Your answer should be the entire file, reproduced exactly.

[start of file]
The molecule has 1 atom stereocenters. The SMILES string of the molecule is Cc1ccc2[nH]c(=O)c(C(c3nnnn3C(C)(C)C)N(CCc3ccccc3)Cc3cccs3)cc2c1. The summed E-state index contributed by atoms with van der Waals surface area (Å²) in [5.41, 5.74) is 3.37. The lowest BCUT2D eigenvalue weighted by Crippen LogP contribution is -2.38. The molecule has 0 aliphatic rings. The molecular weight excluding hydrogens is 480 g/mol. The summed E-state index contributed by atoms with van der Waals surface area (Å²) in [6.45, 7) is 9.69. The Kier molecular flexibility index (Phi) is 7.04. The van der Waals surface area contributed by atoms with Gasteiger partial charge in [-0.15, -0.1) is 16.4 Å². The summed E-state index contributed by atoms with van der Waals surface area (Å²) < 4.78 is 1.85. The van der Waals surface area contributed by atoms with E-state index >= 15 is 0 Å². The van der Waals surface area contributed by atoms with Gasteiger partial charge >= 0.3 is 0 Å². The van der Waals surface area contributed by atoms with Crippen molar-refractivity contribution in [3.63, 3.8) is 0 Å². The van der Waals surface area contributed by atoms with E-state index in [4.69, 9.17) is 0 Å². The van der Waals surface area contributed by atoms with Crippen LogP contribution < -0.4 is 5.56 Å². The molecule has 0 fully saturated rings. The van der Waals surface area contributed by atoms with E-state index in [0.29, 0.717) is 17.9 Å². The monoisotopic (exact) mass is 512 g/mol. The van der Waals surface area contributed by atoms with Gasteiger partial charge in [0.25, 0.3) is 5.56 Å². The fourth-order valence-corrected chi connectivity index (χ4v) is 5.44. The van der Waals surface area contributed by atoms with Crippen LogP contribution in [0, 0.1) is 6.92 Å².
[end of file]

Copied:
The molecule has 1 atom stereocenters. The SMILES string of the molecule is Cc1ccc2[nH]c(=O)c(C(c3nnnn3C(C)(C)C)N(CCc3ccccc3)Cc3cccs3)cc2c1. The summed E-state index contributed by atoms with van der Waals surface area (Å²) in [5.41, 5.74) is 3.37. The lowest BCUT2D eigenvalue weighted by Crippen LogP contribution is -2.38. The molecule has 0 aliphatic rings. The molecular weight excluding hydrogens is 480 g/mol. The summed E-state index contributed by atoms with van der Waals surface area (Å²) in [6.45, 7) is 9.69. The Kier molecular flexibility index (Phi) is 7.04. The van der Waals surface area contributed by atoms with Gasteiger partial charge in [-0.15, -0.1) is 16.4 Å². The summed E-state index contributed by atoms with van der Waals surface area (Å²) < 4.78 is 1.85. The van der Waals surface area contributed by atoms with E-state index >= 15 is 0 Å². The van der Waals surface area contributed by atoms with Gasteiger partial charge >= 0.3 is 0 Å². The van der Waals surface area contributed by atoms with Crippen molar-refractivity contribution in [3.63, 3.8) is 0 Å². The van der Waals surface area contributed by atoms with E-state index in [4.69, 9.17) is 0 Å². The van der Waals surface area contributed by atoms with Crippen LogP contribution < -0.4 is 5.56 Å². The molecule has 0 fully saturated rings. The van der Waals surface area contributed by atoms with E-state index in [0.29, 0.717) is 17.9 Å². The monoisotopic (exact) mass is 512 g/mol. The van der Waals surface area contributed by atoms with Gasteiger partial charge in [0.25, 0.3) is 5.56 Å². The fourth-order valence-corrected chi connectivity index (χ4v) is 5.44. The van der Waals surface area contributed by atoms with Crippen LogP contribution in [0, 0.1) is 6.92 Å².